I would like to refer back to the piece I wrote (“Value structure of Hungarian society, 2009“) on October 13, 2009, right after the results of the survey were released. It was the usual short post in which not everything can be mentioned. Moreover, our blogger Anonymus looks at the survey from the perspective of 2013, which naturally I couldn’t have done in 2009 when Viktor Orbán hadn’t yet started his “renewal of Hungary” program with a two-thirds majority behind him.

But in order to get the background you ought to read my short 2009 post. Here I will mention only those details that I did not touch on, including a Pew Research Center study, also from 2009.

Distorting mirror / flickr

Distorting mirror / flickr

We are surprised that all the cases of corruption that surface day after day do not seem to bother the majority of the people. It’s enough to mention the tobacconist shop concessions or the leasing of valuable agricultural lands to politicians’ relatives and friends or political supporters. And yet people are not up in arms. Why would they be, asks Anonymus, when Hungarians even by East European standards are very forgiving when it comes to corruption. In 2009 42% of them found it acceptable to cheat on their income taxes as opposed to 30% of the Poles and 18% of the Czechs. Two-thirds of the population think that “although they themselves are honest and law abiding, the others are not.” They assume that this is simply how things are, and they can live with it.

Then there is the Orbán government’s total lack of sympathy for the poor, the disabled, the disadvantaged. For example, members of the government defend the grotesque idea that in order for poor families who cannot afford to bury their dead to receive some financial assistance they have to help prepare the body for burial, dig the grave, and carry the coffin. In general, according to the 2009 survey, Hungary does not excel in giving assistance to the sick, the disabled, the elderly, neighbors, or immigrants. In fact, in this respect Hungary ended up last in the Union.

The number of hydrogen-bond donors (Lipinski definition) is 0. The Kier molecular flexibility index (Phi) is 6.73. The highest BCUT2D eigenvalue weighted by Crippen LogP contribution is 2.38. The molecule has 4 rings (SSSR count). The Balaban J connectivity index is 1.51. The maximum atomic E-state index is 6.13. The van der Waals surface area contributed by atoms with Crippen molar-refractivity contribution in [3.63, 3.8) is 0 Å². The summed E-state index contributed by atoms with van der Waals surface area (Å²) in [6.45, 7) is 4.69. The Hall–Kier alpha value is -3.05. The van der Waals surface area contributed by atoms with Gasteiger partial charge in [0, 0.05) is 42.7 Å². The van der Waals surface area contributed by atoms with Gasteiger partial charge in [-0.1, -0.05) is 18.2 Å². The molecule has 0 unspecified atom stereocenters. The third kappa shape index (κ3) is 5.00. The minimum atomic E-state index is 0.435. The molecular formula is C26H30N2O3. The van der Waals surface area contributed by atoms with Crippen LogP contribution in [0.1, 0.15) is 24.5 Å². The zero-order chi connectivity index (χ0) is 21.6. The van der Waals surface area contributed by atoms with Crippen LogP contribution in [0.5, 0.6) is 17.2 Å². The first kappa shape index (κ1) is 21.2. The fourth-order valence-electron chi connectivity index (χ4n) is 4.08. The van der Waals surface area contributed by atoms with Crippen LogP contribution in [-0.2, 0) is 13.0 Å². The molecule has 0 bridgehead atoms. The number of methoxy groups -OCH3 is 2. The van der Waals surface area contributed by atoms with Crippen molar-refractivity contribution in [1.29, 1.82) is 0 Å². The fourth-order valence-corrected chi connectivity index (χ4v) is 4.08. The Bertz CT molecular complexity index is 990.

According to another survey by the Pew Research Center dealing with the post-communist countries, Hungarians were certain in 2009 that they were economically worse off than they had been under communism. In Hungary 72% of the people considered themselves poorer than they were before 1990, as compared to Slovakia with 48% or Poland with 35%.  And when it comes to the Hungarian attitude toward democracy it is nothing to boast about. While in the Czech Republic 80%, in Slovakia 71%, and in Poland 70% of the respondents approved of democracy, in Hungary the number was only 56%. Just for comparison: Lithuania came in at 55%, Russia 53%, Bulgaria 52%, and Ukraine 30%. Hungarians’ attitude toward capitalism is again the most antagonistic in Eastern Europe. If we compare the sentiments in 1991 and in 2009 we find that enthusiasm waned in all countries studied, but the largest drop (from 80% to 46%) occurred in Hungary.

A working group put up a video based on the Tárki study.

It’s fun to watch it even if one doesn’t understand everything. Basically, the story is that  countries such as Finland, Sweden, the United Kingdom, the Netherlands, Germany, Switzerland, and Austria thrive because people there believe that everybody has the opportunity to succeed, they believe in themselves and in their future, they consider hard work important, they appreciate knowledge, they trust each other and their institutions. “So, if you want to change the world, change yourself.”

While Viktor Orbán wants a strong, successful Hungary, he is reinforcing the worst instincts of the majority of Hungarians. Exactly those qualities that retard the kinds of changes that could make Hungary successful. “Összezavarodott magyarok” (confused Hungarians), says the blog’s link. Indeed. The confusion is also in Viktor Orbán’s head.